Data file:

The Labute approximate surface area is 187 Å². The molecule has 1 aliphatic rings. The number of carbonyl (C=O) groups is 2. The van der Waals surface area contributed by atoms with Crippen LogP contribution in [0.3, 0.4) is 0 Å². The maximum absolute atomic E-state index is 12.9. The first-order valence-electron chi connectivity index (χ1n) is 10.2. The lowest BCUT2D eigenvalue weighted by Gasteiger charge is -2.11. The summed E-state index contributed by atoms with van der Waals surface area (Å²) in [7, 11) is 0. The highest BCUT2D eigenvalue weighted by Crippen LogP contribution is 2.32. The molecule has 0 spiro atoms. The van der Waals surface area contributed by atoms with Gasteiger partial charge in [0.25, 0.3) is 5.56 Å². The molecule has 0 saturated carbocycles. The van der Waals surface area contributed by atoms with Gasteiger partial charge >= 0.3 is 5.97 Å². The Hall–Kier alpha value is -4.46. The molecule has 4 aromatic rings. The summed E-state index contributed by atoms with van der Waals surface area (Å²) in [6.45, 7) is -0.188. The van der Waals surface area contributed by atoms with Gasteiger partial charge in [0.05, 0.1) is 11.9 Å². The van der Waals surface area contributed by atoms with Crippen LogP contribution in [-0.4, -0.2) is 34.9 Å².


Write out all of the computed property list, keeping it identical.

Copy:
The Labute approximate surface area is 187 Å². The molecule has 1 aliphatic rings. The number of carbonyl (C=O) groups is 2. The van der Waals surface area contributed by atoms with Crippen LogP contribution in [0.3, 0.4) is 0 Å². The maximum absolute atomic E-state index is 12.9. The first-order valence-electron chi connectivity index (χ1n) is 10.2. The lowest BCUT2D eigenvalue weighted by Gasteiger charge is -2.11. The summed E-state index contributed by atoms with van der Waals surface area (Å²) in [7, 11) is 0. The highest BCUT2D eigenvalue weighted by Crippen LogP contribution is 2.32. The molecule has 0 spiro atoms. The van der Waals surface area contributed by atoms with Gasteiger partial charge in [0.25, 0.3) is 5.56 Å². The molecule has 0 saturated carbocycles. The van der Waals surface area contributed by atoms with Gasteiger partial charge >= 0.3 is 5.97 Å². The Hall–Kier alpha value is -4.46. The molecule has 4 aromatic rings. The summed E-state index contributed by atoms with van der Waals surface area (Å²) in [6.45, 7) is -0.188. The van der Waals surface area contributed by atoms with Gasteiger partial charge in [0.05, 0.1) is 11.9 Å². The van der Waals surface area contributed by atoms with Crippen LogP contribution in [-0.4, -0.2) is 34.9 Å².